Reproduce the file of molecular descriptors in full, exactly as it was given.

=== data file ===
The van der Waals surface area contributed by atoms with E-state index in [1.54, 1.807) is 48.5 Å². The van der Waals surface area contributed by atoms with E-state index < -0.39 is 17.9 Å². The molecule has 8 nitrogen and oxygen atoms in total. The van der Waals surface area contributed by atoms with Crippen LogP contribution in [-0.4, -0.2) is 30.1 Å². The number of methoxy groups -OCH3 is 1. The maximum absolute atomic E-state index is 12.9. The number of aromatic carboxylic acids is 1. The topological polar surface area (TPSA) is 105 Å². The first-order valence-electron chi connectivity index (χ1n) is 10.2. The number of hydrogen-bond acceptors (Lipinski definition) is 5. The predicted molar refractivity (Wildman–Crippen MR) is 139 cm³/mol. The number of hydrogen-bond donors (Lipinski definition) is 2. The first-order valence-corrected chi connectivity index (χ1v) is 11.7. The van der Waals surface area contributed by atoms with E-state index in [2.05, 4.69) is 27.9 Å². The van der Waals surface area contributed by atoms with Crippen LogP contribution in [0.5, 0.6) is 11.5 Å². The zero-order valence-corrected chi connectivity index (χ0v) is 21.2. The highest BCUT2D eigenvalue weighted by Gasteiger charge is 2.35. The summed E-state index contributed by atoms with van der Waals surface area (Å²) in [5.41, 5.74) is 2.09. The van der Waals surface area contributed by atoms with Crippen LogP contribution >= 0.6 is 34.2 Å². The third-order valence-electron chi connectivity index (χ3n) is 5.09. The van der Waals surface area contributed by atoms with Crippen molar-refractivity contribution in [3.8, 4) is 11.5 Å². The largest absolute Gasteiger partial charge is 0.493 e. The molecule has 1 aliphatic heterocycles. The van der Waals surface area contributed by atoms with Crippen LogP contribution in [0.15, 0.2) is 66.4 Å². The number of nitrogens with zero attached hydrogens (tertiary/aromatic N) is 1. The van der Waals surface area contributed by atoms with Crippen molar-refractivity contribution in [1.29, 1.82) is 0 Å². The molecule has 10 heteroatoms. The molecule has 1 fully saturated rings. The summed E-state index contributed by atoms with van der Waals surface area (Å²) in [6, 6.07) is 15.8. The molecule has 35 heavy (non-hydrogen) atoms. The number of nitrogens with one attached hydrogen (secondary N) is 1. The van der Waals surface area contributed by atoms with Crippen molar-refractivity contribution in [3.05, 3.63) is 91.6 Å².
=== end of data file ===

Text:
The van der Waals surface area contributed by atoms with E-state index in [1.54, 1.807) is 48.5 Å². The van der Waals surface area contributed by atoms with E-state index < -0.39 is 17.9 Å². The molecule has 8 nitrogen and oxygen atoms in total. The van der Waals surface area contributed by atoms with Crippen LogP contribution in [-0.4, -0.2) is 30.1 Å². The number of methoxy groups -OCH3 is 1. The maximum absolute atomic E-state index is 12.9. The number of aromatic carboxylic acids is 1. The topological polar surface area (TPSA) is 105 Å². The first-order valence-electron chi connectivity index (χ1n) is 10.2. The number of hydrogen-bond acceptors (Lipinski definition) is 5. The predicted molar refractivity (Wildman–Crippen MR) is 139 cm³/mol. The number of hydrogen-bond donors (Lipinski definition) is 2. The first-order valence-corrected chi connectivity index (χ1v) is 11.7. The van der Waals surface area contributed by atoms with E-state index in [2.05, 4.69) is 27.9 Å². The van der Waals surface area contributed by atoms with Crippen LogP contribution in [0.5, 0.6) is 11.5 Å². The zero-order valence-corrected chi connectivity index (χ0v) is 21.2. The highest BCUT2D eigenvalue weighted by Gasteiger charge is 2.35. The summed E-state index contributed by atoms with van der Waals surface area (Å²) in [5.41, 5.74) is 2.09. The van der Waals surface area contributed by atoms with Crippen LogP contribution >= 0.6 is 34.2 Å². The third-order valence-electron chi connectivity index (χ3n) is 5.09. The van der Waals surface area contributed by atoms with Crippen molar-refractivity contribution in [3.8, 4) is 11.5 Å². The largest absolute Gasteiger partial charge is 0.493 e. The molecule has 1 aliphatic heterocycles. The van der Waals surface area contributed by atoms with Crippen LogP contribution in [0.15, 0.2) is 66.4 Å². The number of nitrogens with zero attached hydrogens (tertiary/aromatic N) is 1. The van der Waals surface area contributed by atoms with Crippen molar-refractivity contribution in [1.29, 1.82) is 0 Å². The molecule has 10 heteroatoms. The molecule has 1 fully saturated rings. The summed E-state index contributed by atoms with van der Waals surface area (Å²) in [6, 6.07) is 15.8. The molecule has 35 heavy (non-hydrogen) atoms. The number of nitrogens with one attached hydrogen (secondary N) is 1. The van der Waals surface area contributed by atoms with Crippen molar-refractivity contribution in [3.05, 3.63) is 91.6 Å².